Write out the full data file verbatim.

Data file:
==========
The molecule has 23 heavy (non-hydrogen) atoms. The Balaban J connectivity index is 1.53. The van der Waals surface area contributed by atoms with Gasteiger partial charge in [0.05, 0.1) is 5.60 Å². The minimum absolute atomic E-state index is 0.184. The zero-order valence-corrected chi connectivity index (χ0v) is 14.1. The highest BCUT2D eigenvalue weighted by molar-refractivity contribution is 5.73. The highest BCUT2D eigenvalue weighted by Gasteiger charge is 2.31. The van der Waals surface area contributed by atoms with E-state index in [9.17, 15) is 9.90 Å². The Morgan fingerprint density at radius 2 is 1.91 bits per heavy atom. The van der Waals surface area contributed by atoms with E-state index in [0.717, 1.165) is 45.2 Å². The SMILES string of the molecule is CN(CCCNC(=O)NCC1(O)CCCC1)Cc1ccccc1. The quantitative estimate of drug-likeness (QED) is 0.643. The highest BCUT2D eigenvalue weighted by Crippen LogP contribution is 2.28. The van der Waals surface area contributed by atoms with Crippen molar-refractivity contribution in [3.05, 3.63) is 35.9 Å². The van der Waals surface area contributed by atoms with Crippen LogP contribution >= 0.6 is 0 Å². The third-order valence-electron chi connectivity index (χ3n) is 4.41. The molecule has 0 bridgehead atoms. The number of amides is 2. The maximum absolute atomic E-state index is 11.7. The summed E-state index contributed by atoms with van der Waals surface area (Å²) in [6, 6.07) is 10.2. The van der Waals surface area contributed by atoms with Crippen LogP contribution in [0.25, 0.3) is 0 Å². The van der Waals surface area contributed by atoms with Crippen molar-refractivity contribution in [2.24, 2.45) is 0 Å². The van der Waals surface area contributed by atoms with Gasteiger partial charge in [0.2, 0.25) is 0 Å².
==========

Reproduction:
The molecule has 23 heavy (non-hydrogen) atoms. The Balaban J connectivity index is 1.53. The van der Waals surface area contributed by atoms with Gasteiger partial charge in [0.05, 0.1) is 5.60 Å². The minimum absolute atomic E-state index is 0.184. The zero-order valence-corrected chi connectivity index (χ0v) is 14.1. The highest BCUT2D eigenvalue weighted by molar-refractivity contribution is 5.73. The highest BCUT2D eigenvalue weighted by Gasteiger charge is 2.31. The van der Waals surface area contributed by atoms with E-state index in [9.17, 15) is 9.90 Å². The Morgan fingerprint density at radius 2 is 1.91 bits per heavy atom. The van der Waals surface area contributed by atoms with E-state index in [0.717, 1.165) is 45.2 Å². The SMILES string of the molecule is CN(CCCNC(=O)NCC1(O)CCCC1)Cc1ccccc1. The quantitative estimate of drug-likeness (QED) is 0.643. The highest BCUT2D eigenvalue weighted by Crippen LogP contribution is 2.28. The van der Waals surface area contributed by atoms with Crippen molar-refractivity contribution in [3.05, 3.63) is 35.9 Å². The van der Waals surface area contributed by atoms with Crippen LogP contribution >= 0.6 is 0 Å². The third-order valence-electron chi connectivity index (χ3n) is 4.41. The molecule has 0 bridgehead atoms. The number of amides is 2. The maximum absolute atomic E-state index is 11.7. The summed E-state index contributed by atoms with van der Waals surface area (Å²) in [6, 6.07) is 10.2. The van der Waals surface area contributed by atoms with Crippen LogP contribution in [0.25, 0.3) is 0 Å². The van der Waals surface area contributed by atoms with Crippen molar-refractivity contribution in [2.24, 2.45) is 0 Å². The van der Waals surface area contributed by atoms with Gasteiger partial charge in [0.2, 0.25) is 0 Å².